Teaching Good Research Practice

I attended a webinar on how to teach students to document empirical research by Richard Ball and Norm Medeiros from Havorford College and hosted by the Interuniversity Consortium for Political and Social Research (ICPSR). This idea aims to counter current norms, policies and practices in teaching empirical research by having students submit all their statistical analyses with their final project. This should include all the necessary documentation to allow a third-party to replicate all statistical results, what Ball and Medeiros call “a soup-to-nuts approach”. This approach in turn enhances professional norms and practices through a trickle-up effect, students actually understand what they are doing, and students know they are being held accountable. The webinar used an example from an economics course, but it is easy to imagine the potential for social work education and research.

The slides are available on their YouTube channel. It’s worth checking out and rethinking how we can use this in our classrooms and research.

Documenting empirical research – webinar and paper

As I wade waist-deep in my analysis of asset poverty in Canada at the QICSS datalab I’ve been wondering, “how can I document this analysis so that I can update it easily when the most recent survey data is releasted?” Further, I’ve been thinking about this question actively as I’ve recently uploaded two datasets on dataverse. Voila, an upcoming webinar addresses that subject “Teaching Students to Document Empirical Research” HERE.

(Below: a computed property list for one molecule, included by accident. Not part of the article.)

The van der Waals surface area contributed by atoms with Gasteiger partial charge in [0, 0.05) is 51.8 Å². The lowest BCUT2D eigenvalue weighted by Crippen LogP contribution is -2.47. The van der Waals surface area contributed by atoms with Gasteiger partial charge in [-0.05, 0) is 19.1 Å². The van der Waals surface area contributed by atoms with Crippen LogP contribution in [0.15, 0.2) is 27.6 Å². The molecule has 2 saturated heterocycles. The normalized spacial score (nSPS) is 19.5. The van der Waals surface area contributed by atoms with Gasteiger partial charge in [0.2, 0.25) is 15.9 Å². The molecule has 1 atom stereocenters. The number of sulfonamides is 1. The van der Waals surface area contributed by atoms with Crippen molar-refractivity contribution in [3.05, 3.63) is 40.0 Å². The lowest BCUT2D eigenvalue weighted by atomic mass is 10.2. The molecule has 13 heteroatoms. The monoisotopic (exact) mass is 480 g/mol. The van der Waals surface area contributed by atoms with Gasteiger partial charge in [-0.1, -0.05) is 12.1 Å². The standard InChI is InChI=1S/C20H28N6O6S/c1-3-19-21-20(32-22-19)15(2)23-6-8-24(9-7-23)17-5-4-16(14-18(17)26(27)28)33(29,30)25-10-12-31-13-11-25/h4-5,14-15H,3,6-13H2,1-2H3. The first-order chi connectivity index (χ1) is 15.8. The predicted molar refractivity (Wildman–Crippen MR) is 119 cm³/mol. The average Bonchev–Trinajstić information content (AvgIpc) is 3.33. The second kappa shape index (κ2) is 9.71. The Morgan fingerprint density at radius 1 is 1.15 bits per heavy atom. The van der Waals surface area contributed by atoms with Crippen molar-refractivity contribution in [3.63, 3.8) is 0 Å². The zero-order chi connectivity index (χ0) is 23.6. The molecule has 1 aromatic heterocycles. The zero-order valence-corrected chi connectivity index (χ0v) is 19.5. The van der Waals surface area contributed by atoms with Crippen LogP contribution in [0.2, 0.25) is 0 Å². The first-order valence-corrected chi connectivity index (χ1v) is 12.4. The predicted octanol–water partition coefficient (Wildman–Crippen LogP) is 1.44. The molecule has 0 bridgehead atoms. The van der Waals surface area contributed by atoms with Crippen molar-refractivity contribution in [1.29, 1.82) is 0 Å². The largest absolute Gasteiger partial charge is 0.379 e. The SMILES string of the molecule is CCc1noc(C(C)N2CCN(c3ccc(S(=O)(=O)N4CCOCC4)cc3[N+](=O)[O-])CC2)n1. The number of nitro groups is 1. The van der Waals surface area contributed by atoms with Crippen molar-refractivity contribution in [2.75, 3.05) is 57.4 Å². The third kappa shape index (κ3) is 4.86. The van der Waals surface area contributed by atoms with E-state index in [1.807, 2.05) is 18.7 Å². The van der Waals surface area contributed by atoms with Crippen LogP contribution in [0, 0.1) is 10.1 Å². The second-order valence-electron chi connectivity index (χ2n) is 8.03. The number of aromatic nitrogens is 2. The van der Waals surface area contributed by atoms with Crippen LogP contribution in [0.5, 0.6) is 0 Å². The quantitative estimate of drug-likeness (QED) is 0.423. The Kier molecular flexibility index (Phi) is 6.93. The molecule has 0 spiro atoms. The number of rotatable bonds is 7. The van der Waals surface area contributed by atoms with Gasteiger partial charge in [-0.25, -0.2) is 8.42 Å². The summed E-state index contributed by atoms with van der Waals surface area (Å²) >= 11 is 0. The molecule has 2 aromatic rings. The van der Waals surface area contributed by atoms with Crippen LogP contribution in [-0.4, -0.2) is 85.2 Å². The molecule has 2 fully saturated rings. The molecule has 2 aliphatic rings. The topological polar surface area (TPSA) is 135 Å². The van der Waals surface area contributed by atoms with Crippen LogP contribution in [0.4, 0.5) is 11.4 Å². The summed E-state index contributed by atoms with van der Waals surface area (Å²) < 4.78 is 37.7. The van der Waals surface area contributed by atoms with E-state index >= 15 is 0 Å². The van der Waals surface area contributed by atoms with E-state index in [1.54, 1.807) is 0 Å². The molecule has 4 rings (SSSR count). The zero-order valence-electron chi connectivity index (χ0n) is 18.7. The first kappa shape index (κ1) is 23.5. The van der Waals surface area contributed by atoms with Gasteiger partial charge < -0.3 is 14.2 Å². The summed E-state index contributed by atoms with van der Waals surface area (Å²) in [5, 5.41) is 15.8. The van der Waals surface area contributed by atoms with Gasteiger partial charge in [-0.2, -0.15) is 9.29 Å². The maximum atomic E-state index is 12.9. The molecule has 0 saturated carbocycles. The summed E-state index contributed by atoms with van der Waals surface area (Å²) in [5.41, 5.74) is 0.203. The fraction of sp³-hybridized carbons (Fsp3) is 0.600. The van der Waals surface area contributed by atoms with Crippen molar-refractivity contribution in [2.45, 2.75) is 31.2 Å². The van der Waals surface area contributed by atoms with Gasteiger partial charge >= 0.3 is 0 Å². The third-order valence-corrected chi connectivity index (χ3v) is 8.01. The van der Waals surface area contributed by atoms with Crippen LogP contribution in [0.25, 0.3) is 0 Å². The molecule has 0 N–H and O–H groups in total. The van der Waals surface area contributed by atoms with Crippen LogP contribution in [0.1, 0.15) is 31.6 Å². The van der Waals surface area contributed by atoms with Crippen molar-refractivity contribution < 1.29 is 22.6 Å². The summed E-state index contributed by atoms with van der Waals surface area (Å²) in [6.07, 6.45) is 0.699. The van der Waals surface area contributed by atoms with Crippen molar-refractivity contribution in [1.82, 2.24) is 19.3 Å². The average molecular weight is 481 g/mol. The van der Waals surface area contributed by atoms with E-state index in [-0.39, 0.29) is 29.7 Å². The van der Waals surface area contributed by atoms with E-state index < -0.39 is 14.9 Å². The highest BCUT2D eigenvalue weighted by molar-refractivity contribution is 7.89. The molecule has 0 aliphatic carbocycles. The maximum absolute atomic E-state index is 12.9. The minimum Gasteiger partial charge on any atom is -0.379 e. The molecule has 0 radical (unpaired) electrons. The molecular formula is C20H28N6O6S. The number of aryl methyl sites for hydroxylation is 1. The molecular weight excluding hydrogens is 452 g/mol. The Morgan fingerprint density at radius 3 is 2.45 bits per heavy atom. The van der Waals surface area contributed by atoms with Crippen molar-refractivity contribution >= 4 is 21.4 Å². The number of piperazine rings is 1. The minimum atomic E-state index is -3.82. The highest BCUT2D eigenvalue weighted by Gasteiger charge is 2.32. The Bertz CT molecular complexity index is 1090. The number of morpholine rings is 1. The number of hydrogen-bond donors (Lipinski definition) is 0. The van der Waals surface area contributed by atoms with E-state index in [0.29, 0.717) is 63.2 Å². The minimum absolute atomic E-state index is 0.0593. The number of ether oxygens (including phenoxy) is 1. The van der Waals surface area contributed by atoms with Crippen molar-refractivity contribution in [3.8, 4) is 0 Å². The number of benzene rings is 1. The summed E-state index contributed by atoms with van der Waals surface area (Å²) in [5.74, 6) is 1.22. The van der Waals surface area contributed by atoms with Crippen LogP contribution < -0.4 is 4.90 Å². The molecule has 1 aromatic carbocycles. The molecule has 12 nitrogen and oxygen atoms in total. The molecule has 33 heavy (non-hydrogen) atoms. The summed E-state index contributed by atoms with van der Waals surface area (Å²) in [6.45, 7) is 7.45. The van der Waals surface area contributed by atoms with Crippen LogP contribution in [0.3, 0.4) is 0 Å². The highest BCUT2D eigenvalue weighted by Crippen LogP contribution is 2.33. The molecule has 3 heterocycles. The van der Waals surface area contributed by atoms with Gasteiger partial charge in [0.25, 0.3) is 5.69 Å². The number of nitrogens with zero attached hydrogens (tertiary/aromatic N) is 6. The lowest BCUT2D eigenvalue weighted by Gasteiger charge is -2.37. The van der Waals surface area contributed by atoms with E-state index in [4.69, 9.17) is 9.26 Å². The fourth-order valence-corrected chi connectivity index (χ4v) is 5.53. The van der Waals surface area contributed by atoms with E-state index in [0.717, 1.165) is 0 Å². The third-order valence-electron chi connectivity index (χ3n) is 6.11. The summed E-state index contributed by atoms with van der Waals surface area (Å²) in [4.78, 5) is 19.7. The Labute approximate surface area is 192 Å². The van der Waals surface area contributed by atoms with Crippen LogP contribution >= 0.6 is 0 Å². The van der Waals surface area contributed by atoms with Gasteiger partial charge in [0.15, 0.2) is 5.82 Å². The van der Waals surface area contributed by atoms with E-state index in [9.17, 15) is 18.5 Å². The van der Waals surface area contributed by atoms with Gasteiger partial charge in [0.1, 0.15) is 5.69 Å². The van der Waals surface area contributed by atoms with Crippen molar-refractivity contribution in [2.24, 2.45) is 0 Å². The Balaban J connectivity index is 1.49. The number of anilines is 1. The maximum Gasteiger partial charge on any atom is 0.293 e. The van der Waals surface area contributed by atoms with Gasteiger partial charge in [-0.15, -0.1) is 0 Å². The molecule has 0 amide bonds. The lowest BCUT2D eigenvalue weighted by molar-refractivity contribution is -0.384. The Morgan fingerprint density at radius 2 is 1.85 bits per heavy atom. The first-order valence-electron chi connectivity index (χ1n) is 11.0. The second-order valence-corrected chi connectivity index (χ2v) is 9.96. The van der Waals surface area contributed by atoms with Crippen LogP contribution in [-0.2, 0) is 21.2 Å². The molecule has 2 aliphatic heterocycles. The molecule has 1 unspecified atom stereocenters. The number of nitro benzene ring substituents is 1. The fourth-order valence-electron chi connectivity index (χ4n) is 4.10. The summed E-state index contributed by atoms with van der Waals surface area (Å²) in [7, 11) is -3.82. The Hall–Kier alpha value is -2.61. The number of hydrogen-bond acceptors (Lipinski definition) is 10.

Not sure the title needs to be “Teaching students…”. Researchers certainly need to visit this protocol.

I traced the original paper by Ball and Medeiros HERE on SSRN.

 

Oops – another data entry mistake

Yes, here is another data entry mistake. This time with a team of researchers led by McGill’s Anne Crocker who were examining not criminally responsible cases and histories of being found not criminally responsible. Story has important implications for Conservative government’s Bill C-54.
HERE

A good case example for teaching relationship between policy research.

the original report said 38.1 per cent of sex offenders found not criminally responsible and accused of a sex offence had at least one prior NCR finding; that number was changed in the March report to 9.5 per cent.

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